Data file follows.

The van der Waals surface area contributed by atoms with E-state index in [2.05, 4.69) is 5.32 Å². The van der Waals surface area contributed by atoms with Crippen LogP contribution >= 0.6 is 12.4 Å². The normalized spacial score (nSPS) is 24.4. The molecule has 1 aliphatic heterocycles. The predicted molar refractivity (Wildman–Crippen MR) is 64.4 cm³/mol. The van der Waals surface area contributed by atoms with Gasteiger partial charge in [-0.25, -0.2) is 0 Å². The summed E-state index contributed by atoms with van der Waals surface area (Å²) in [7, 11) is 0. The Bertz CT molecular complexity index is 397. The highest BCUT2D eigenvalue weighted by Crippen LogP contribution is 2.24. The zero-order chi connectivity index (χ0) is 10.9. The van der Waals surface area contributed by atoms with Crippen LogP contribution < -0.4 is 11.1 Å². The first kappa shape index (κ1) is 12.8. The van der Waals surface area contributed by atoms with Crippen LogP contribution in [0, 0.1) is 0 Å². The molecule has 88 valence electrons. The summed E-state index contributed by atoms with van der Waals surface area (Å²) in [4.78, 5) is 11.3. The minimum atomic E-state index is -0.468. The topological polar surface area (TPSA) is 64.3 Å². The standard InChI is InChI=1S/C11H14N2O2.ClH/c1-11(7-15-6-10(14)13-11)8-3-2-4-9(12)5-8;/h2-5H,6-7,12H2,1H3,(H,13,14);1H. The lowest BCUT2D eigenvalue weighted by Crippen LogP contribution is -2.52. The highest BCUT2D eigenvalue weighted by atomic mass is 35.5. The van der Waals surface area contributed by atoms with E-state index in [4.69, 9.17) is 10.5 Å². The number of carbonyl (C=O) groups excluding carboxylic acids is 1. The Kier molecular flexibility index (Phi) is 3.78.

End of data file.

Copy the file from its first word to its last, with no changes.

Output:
The van der Waals surface area contributed by atoms with E-state index in [2.05, 4.69) is 5.32 Å². The van der Waals surface area contributed by atoms with Crippen LogP contribution >= 0.6 is 12.4 Å². The normalized spacial score (nSPS) is 24.4. The molecule has 1 aliphatic heterocycles. The predicted molar refractivity (Wildman–Crippen MR) is 64.4 cm³/mol. The van der Waals surface area contributed by atoms with Gasteiger partial charge in [-0.25, -0.2) is 0 Å². The summed E-state index contributed by atoms with van der Waals surface area (Å²) in [7, 11) is 0. The Bertz CT molecular complexity index is 397. The highest BCUT2D eigenvalue weighted by Crippen LogP contribution is 2.24. The zero-order chi connectivity index (χ0) is 10.9. The van der Waals surface area contributed by atoms with Crippen LogP contribution < -0.4 is 11.1 Å². The first kappa shape index (κ1) is 12.8. The van der Waals surface area contributed by atoms with Crippen LogP contribution in [0, 0.1) is 0 Å². The molecule has 88 valence electrons. The summed E-state index contributed by atoms with van der Waals surface area (Å²) in [4.78, 5) is 11.3. The minimum atomic E-state index is -0.468. The topological polar surface area (TPSA) is 64.3 Å². The standard InChI is InChI=1S/C11H14N2O2.ClH/c1-11(7-15-6-10(14)13-11)8-3-2-4-9(12)5-8;/h2-5H,6-7,12H2,1H3,(H,13,14);1H. The lowest BCUT2D eigenvalue weighted by Crippen LogP contribution is -2.52. The highest BCUT2D eigenvalue weighted by atomic mass is 35.5. The van der Waals surface area contributed by atoms with E-state index in [4.69, 9.17) is 10.5 Å². The number of carbonyl (C=O) groups excluding carboxylic acids is 1. The Kier molecular flexibility index (Phi) is 3.78.